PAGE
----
Katrina: What will become of “The Jewel of the South?”

Jewel of the South.jpgI was unexpectedly moved by Slate’s architecture critic Witold Rybczynski writing about the cultural legacy of New Orleans – so many levels of loss and sadness with this tragedy.

Rybczynski writes about the “distinctive urban fabric” of New Orleans, now possibly forever lost:

It is—was—a rare example of French city-building in the United States (Detroit, Mobile, and St. Louis are others, but New Orleans is the most fully realized and, until a few days ago, the best preserved). Founded by the French in 1722 and then taken over by the Spanish (who built all those wrought-iron balconies), New Orleans has a cultural and architectural richness that is unique among the bland, sliced-bread cities of the continent.

Unfortunately, he surmises that sustained exposure to water will be devastating for the architecture of the city. And, he wonders if reconstruction is possible.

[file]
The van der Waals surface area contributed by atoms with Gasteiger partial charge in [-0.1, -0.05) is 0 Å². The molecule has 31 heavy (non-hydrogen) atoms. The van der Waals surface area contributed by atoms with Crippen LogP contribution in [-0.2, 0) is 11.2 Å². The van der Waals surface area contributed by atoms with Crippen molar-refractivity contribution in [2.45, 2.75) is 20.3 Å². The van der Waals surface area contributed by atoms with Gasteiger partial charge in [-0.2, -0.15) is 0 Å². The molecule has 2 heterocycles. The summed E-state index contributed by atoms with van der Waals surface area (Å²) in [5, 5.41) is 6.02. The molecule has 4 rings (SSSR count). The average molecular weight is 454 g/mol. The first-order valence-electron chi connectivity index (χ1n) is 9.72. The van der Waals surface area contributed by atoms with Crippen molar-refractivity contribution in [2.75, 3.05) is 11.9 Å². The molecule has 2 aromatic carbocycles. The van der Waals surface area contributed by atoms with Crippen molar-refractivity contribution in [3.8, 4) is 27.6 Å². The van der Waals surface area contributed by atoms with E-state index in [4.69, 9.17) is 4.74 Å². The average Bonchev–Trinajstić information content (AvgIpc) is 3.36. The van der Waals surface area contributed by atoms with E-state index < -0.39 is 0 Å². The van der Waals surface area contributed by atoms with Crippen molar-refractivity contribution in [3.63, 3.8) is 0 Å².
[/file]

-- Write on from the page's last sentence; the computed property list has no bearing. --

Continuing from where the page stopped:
There are so many reasons to be horrified by what’s going on on the Gulf Coast right now — far more pressing reasons like people dying, shooting, looting, etc. But it’s hard not to be saddened anew by this article. I’ve never been to New Orleans (and regret being the one to shoot down a trip there with girlfriends in favor of – gag – South Beach) and Rybczynski’s article lets me know of how much I missed, how much will be missed.

The Jewel of the South: Can New Orleans recover its cultural richness? [Slate]